Banco de Portugal
(Bank of Portugal)
HeadquartersLisbon, Portugal
Coordinates38°42′31″N 9°08′17″W / 38.708729°N 9.138148°W / 38.708729; -9.138148
Established19 November 1846; 177 years ago (1846-11-19)
Ownership100% state ownership[1]
GovernorMário Centeno[2]
Central bank ofPortugal
Reserves4 980 million USD[1]
Preceded byBanco de Lisboa
Companhia de Confiança Nacional
Succeeded byEuropean Central Bank (1999)1 Edit this at Wikidata
1 The Bank of Portugal still exists but many functions have been taken over by the ECB.

The Banco de Portugal (English: Bank of Portugal) is the Portuguese member of the Eurosystem and has been the monetary authority for Portugal from 1846 to 1998, issuing the Portuguese escudo. Since 2014, it has also been Portugal's national competent authority within European Banking Supervision.[3] The bank was founded by royal charter in 1846, during the reign of Queen Maria II of Portugal, by a merger of the Banco de Lisboa [pt], the first bank founded in Portugal, and insurer Companhia Confiança Nacional.


The Banco de Portugal is the successor to the Banco de Lisboa, the first bank established in Portugal.


Queen Maria II of Portugal established the bank by royal charter on 19 November 1846 to act as a commercial bank and issuing bank. It came about as the result of a merger of the Banco de Lisboa, the first bank founded in Portugal, and the Companhia de Confiança Nacional, an investment company specialised in the financing of the public debt.

The bank was designated by the Portuguese Crown as the emitter of legal tender, at the time the Portuguese real, which it continued producing until 1911.


The Banco de Portugal building on the Avenida dos Aliados in Porto.

Following the Implementation of the Republic in 1910, the Banco de Portugal began to emit the Portuguese Escudo.

In 1932, the bank established the Biblioteca do Banco de Portugal, one of the most significant private libraries in Portugal.

In 1946, the institution was bestowed the honor of Grand Cross of the Order of Christ by the President of Portugal.

During the Estado Novo, the bank pursued a vigorous policy of gold acquisition starting in 1957, which has contributed towards Portugal's present-day status of having the 14th largest gold reserve in the world.


The Banco de Portugal branch in Braga.
The Museu do Dinheiro (Museum of Money) at the Banco de Portugal's headquarters in Lisbon's Baixa.

Following its nationalisation in September 1974 and its new Organic Law (1975), the Banco de Portugal was, for the first time, responsible for the supervision of the banking system.

It is an integral part of the European System of Central Banks, which was founded in June 1998.

The Banco de Portugal ceased emission of the Portuguese Escudo in 1999, with the country's adoption of the Euro.


In 2013, the bank announced that it would pay €359 million in dividends, referring to the year of 2012.[4]

In 2014, the bank announced that it would pay €202 million in dividends, referring to the year of 2013, representing a steep decline in comparison to 2012.[5]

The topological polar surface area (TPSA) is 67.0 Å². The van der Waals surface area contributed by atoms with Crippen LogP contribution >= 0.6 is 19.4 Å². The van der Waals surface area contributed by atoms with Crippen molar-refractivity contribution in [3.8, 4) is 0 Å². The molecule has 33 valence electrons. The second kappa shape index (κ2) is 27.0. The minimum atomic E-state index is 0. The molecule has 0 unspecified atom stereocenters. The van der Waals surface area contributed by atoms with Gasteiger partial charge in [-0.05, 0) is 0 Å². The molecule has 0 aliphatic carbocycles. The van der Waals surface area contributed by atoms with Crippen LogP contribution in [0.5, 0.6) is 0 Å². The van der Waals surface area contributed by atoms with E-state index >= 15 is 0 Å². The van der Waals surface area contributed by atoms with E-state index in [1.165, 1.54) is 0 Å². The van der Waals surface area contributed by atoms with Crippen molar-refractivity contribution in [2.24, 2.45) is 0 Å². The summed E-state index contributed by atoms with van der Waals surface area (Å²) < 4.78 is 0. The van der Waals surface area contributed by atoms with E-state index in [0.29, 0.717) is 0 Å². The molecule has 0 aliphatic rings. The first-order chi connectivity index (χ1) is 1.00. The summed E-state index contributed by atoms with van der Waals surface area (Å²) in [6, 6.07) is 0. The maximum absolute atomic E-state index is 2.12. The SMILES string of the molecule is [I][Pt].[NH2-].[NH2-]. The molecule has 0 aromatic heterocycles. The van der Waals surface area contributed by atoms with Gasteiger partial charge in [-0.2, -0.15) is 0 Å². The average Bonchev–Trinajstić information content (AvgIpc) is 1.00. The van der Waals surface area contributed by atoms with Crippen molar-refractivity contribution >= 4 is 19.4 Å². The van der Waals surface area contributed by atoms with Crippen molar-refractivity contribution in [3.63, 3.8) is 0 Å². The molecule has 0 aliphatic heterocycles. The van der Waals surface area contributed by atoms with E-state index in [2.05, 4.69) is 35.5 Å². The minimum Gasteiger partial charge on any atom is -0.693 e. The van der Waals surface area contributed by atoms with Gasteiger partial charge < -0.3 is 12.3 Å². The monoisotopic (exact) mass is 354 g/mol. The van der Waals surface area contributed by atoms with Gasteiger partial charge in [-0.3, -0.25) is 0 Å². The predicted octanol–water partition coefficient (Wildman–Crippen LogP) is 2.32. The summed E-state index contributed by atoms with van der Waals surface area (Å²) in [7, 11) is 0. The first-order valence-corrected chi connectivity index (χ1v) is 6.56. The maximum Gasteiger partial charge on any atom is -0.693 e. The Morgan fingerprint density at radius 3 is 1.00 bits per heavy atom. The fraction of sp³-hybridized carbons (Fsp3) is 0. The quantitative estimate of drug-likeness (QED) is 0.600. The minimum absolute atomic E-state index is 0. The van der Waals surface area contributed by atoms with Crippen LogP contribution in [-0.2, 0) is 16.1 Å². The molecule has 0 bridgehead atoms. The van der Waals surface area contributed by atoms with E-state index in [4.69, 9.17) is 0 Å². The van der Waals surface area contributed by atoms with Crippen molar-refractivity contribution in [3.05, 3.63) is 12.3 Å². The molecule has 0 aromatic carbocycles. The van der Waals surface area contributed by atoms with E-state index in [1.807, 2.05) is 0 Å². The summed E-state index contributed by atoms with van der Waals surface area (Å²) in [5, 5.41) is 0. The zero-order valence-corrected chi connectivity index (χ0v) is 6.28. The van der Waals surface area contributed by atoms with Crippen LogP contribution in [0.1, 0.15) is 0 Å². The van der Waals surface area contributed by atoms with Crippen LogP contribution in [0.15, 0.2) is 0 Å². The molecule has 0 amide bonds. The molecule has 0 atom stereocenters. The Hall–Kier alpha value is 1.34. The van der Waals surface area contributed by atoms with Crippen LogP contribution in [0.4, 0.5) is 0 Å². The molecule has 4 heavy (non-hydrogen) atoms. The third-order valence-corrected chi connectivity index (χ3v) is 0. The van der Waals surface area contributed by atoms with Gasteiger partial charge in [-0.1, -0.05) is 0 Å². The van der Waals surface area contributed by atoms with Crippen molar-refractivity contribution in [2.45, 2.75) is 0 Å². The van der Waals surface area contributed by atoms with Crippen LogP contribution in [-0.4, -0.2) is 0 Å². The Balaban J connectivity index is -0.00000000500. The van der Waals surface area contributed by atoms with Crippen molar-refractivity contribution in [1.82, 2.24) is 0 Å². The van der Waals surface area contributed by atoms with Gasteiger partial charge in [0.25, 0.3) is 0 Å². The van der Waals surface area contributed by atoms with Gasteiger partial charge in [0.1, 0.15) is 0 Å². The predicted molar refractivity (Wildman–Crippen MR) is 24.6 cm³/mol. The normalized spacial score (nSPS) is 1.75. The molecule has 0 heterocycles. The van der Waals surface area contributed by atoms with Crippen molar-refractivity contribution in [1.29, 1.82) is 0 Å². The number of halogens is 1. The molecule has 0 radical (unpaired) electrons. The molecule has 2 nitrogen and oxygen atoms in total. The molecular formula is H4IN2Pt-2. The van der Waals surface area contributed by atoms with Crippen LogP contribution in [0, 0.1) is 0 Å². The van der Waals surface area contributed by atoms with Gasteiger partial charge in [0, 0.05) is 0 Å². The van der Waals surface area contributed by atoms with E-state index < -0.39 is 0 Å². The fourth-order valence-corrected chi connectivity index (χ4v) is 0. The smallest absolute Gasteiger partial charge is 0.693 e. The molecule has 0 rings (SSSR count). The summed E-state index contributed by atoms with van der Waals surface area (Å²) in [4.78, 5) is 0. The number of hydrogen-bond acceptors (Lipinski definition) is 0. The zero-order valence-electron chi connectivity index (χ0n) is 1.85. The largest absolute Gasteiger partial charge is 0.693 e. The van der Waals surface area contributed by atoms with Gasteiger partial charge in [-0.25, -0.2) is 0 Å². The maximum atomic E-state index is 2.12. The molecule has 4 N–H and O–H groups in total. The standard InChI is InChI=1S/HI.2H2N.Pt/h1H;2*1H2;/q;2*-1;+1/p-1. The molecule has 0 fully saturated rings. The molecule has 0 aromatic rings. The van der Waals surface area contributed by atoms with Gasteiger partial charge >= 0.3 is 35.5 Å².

In August 2014, Banco de Portugal announced it was restructuring Portugal's second biggest bank, Banco Espirito Santo, by splitting the bank in two. During the bank restructure, one of the lenders, Oak Finance, had its loan liabilities remain with Banco Espirito Santo. This triggered a lawsuit from a group of investors including: hedge funds and the New Zealand Superannuation Fund.[6]


Bank offices in Lisbon
Branch in Viseu.
Branch in Castelo Branco.
Branch in Coimbra.
Branch in Faro.
Branch in Évora.
Branch in Funchal.
Branch in Leiria.

Prior to 1887, the Banco de Portugal was governed by a chairman of the board. Since then, the administration has been entrusted to the governor of the Banco de Portugal.[7]

# Name Portrait Term
1st António Augusto Pereira de Miranda
2nd Pedro Augusto de Carvalho
3nd Júlio de Vilhena
4th José Adolfo de Mello e Sousa
5th Inocêncio Camacho
Between 1936 and 1957, the Banco de Portugal operated without a governor.
6th Rafael da Silva Neves Duque
7th António Pinto Barbosa
8th Manuel Jacinto Nunes
9th José da Silva Lopes
10th Manuel Jacinto Nunes
11th Vítor Constâncio
12th Tavares Moreira
13th Luís Miguel Couceiro Pizarro Beleza
14th António José Fernandes de Sousa
15th Vítor Constâncio
16th Carlos da Silva Costa
17th Mário Centeno

See also


  1. ^ a b Weidner, Jan (2017). "The Organisation and Structure of Central Banks" (PDF). Katalog der Deutschen Nationalbibliothek.
  2. ^ "Centeno official and the new governor of the Bank of Portugal". Archived from the original on 20 July 2020. Retrieved 20 July 2020.[title missing]
  3. ^ "National supervisors". ECB Banking Supervision.
  4. ^ "Banco de Portugal entrega 359 milhões ao Estado em dividendos após forte subida nos lucros".
  5. ^ "Banco de Portugal vai dar 202 milhões em dividendos ao Estado -". Archived from the original on 22 May 2014.
  6. ^ "Sovereign Wealth Fund Takes Legal Action Against Banco de Portugal Over Costly Debt Transfer". Sovereign Wealth Fund Institute. 20 February 2015. Archived from the original on 23 March 2015. Retrieved 8 March 2015.
  7. ^ "Governors past and present".